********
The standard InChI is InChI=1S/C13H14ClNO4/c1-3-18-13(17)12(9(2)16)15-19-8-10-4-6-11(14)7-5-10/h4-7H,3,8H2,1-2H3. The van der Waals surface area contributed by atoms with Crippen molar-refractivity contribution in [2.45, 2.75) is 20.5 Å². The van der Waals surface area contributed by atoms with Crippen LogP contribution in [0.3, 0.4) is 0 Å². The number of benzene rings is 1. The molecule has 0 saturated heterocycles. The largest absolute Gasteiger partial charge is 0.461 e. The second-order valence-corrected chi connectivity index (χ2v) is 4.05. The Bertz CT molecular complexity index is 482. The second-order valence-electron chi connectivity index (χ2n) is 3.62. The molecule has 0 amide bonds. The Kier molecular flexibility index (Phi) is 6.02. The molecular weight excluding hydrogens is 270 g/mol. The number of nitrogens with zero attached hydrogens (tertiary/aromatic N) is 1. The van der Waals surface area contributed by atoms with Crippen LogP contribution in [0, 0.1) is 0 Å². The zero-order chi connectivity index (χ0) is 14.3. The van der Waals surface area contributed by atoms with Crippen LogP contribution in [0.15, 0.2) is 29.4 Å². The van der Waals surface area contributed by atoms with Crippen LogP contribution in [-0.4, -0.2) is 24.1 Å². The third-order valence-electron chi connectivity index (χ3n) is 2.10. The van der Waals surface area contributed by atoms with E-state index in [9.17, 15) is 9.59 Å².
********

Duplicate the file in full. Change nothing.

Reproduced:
The standard InChI is InChI=1S/C13H14ClNO4/c1-3-18-13(17)12(9(2)16)15-19-8-10-4-6-11(14)7-5-10/h4-7H,3,8H2,1-2H3. The van der Waals surface area contributed by atoms with Crippen molar-refractivity contribution in [2.45, 2.75) is 20.5 Å². The van der Waals surface area contributed by atoms with Crippen LogP contribution in [0.3, 0.4) is 0 Å². The number of benzene rings is 1. The molecule has 0 saturated heterocycles. The largest absolute Gasteiger partial charge is 0.461 e. The second-order valence-corrected chi connectivity index (χ2v) is 4.05. The Bertz CT molecular complexity index is 482. The second-order valence-electron chi connectivity index (χ2n) is 3.62. The molecule has 0 amide bonds. The Kier molecular flexibility index (Phi) is 6.02. The molecular weight excluding hydrogens is 270 g/mol. The number of nitrogens with zero attached hydrogens (tertiary/aromatic N) is 1. The van der Waals surface area contributed by atoms with Crippen LogP contribution in [0, 0.1) is 0 Å². The zero-order chi connectivity index (χ0) is 14.3. The van der Waals surface area contributed by atoms with Crippen LogP contribution in [0.15, 0.2) is 29.4 Å². The van der Waals surface area contributed by atoms with Crippen LogP contribution in [-0.4, -0.2) is 24.1 Å². The third-order valence-electron chi connectivity index (χ3n) is 2.10. The van der Waals surface area contributed by atoms with E-state index in [9.17, 15) is 9.59 Å².